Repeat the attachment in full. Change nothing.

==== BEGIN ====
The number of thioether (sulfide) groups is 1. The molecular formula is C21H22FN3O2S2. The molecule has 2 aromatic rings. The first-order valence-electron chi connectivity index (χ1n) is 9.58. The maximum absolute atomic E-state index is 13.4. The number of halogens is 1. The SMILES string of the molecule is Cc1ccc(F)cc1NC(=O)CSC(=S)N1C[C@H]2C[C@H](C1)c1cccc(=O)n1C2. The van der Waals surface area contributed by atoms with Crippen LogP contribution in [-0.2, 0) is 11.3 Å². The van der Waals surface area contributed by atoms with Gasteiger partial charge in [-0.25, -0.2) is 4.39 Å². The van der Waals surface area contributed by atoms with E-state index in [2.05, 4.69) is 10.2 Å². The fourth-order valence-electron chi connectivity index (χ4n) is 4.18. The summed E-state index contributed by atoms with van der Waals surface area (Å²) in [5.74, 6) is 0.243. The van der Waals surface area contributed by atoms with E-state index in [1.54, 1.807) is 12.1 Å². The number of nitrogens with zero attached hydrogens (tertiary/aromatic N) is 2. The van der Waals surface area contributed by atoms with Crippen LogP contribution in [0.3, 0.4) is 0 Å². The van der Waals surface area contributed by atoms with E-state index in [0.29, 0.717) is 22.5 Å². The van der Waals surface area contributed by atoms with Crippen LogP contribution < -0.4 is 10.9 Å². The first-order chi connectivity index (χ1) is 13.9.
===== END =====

The number of thioether (sulfide) groups is 1. The molecular formula is C21H22FN3O2S2. The molecule has 2 aromatic rings. The first-order valence-electron chi connectivity index (χ1n) is 9.58. The maximum absolute atomic E-state index is 13.4. The number of halogens is 1. The SMILES string of the molecule is Cc1ccc(F)cc1NC(=O)CSC(=S)N1C[C@H]2C[C@H](C1)c1cccc(=O)n1C2. The van der Waals surface area contributed by atoms with Crippen LogP contribution in [-0.2, 0) is 11.3 Å². The van der Waals surface area contributed by atoms with Gasteiger partial charge in [-0.25, -0.2) is 4.39 Å². The van der Waals surface area contributed by atoms with E-state index in [2.05, 4.69) is 10.2 Å². The fourth-order valence-electron chi connectivity index (χ4n) is 4.18. The summed E-state index contributed by atoms with van der Waals surface area (Å²) in [5.74, 6) is 0.243. The van der Waals surface area contributed by atoms with E-state index in [1.54, 1.807) is 12.1 Å². The number of nitrogens with zero attached hydrogens (tertiary/aromatic N) is 2. The van der Waals surface area contributed by atoms with Crippen LogP contribution in [0.3, 0.4) is 0 Å². The van der Waals surface area contributed by atoms with E-state index in [0.29, 0.717) is 22.5 Å². The van der Waals surface area contributed by atoms with Crippen LogP contribution < -0.4 is 10.9 Å². The first-order chi connectivity index (χ1) is 13.9.